1. Hameroff, Erin MSN, RN, AGNP-C


Newly released patients face daunting requirements and obstacles.


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During his incarceration in a prison in Colorado, Scott (a pseudonym) was one of our many patients diagnosed with an addiction to fentanyl. While in prison, he was prescribed buprenorphine, a medication that lessens cravings for opiates and prevents withdrawal symptoms. One week after his release, Scott visited my office for continuation of treatment. As a new NP working in substance use (with individuals both within and outside of the judicial system), I innocently told Scott that he needed to report to my office the following week for our next appointment, and that he should also see a primary care provider for his diabetes and a psychiatric provider for his bipolar disorder. He looked at me with a combination of shock, anger, and helplessness.

Figure. Erin Hamerof... - Click to enlarge in new windowFigure. Erin Hameroff

After four years of working with recently imprisoned people, I am used to responses like Scott's. They usually go something like, "Between three different doctor's appointments, four drug screens a week, parole officer meetings, group therapy, community service hours, and paying court fees, how am I supposed to hold a job that makes enough to pay rent and feed my family?"


With so many requirements, patients often become distraught at the difficulty in finding their footing. Factors like economic stability, education, health care systems, community, and neighborhoods have an influence on health beyond genetics and behavior. But incarceration is an often-underappreciated social determinant of health. Health disparities between the incarcerated and nonincarcerated populations have been demonstrated not only with the COVID-19 pandemic, but also with chronic conditions and mental health diagnoses. My clinical experience focuses on the high prevalence of substance use in this group, which is a contributing factor to both entering prison and high recidivism, as well as to poor health outcomes and death.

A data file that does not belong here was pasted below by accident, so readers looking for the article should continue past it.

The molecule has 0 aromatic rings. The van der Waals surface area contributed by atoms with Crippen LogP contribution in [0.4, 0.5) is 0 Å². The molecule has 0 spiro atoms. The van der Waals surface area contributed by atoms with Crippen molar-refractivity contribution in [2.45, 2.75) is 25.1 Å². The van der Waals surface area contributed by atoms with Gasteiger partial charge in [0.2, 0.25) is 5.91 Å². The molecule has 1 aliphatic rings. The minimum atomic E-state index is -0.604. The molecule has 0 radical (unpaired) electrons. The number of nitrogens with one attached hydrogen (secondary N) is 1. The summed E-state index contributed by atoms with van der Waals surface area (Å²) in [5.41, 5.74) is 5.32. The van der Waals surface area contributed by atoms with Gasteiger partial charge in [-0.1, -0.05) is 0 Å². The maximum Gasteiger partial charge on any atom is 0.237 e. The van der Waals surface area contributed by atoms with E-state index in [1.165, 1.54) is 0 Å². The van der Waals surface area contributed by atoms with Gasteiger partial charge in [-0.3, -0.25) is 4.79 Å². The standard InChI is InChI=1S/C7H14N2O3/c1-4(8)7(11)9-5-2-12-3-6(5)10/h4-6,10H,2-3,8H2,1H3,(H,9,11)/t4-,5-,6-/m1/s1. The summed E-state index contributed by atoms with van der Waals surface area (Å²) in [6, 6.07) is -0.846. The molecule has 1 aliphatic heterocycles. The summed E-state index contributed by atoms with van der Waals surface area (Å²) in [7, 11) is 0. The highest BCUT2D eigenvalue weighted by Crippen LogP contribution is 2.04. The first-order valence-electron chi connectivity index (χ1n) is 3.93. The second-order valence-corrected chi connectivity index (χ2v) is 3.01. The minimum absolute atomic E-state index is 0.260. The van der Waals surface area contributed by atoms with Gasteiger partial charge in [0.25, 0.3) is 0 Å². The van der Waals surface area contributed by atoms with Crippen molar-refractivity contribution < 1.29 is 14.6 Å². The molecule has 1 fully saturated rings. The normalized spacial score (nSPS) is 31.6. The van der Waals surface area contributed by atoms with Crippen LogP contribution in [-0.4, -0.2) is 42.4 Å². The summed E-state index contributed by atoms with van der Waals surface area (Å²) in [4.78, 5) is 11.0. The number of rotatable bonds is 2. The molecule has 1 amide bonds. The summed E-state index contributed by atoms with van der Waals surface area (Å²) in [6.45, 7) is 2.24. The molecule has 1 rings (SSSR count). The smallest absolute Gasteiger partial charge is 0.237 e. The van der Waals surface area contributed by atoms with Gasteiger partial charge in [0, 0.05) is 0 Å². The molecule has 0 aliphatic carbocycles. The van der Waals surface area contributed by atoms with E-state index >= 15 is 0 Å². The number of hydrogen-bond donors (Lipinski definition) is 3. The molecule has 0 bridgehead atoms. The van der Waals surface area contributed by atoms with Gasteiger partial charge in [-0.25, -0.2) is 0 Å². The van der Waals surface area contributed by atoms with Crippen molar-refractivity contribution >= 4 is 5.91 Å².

The odds are stacked against patients like Scott reestablishing life after prison. Many employers are unwilling to hire someone with a criminal record. When a person does find employment, they may have difficulty obtaining a driver's license and have to rely on often time-consuming and unreliable public transportation. Missed work due to a three-hour bus ride or having to leave early to complete a drug screen can lead to termination or lost hourly wages. Day labor or temporary placements can be unpredictable and exploitative. And many people released from prison have not had the opportunity to learn the basic skills necessary to find consistent employment. These seemingly never-ending challenges too often push people back into lives of crime and relapse.


If the goal after prison is to allow people to create a dignified and fulfilled life, then it is critical to address the factors related to social determinants of health that hinder this reasonable aspiration. Although nurses can't repair the fragmented judicial system, we can offer kindness to these stigmatized patients. We can be more understanding with "no-shows" and more compassionate toward mental health struggles and relapses. We can be less quick to dismiss and discharge "difficult" patients or "frequent fliers." We can use our networks to access resources for a patient looking to get their high school diploma or find a job-training class. It is imperative that nurses understand that incarceration and other social determinants of health affect a person long after they've been released and strive to always provide patient-centered care of the highest quality-even to patients with active substance use.


Before meeting Scott and patients like him, I had never interacted with recently incarcerated individuals. What I thought would be a monotonous job of endless buprenorphine prescriptions taught me to feel compassion for these vulnerable people and to want to share their situation with my fellow health care workers. Our role is to meet the patient where they are and recognize each person's humanity without judgment. Every person deserves peace, well-being, and good health, and using the framework of social determinants can help us to understand and address these concerns equitably.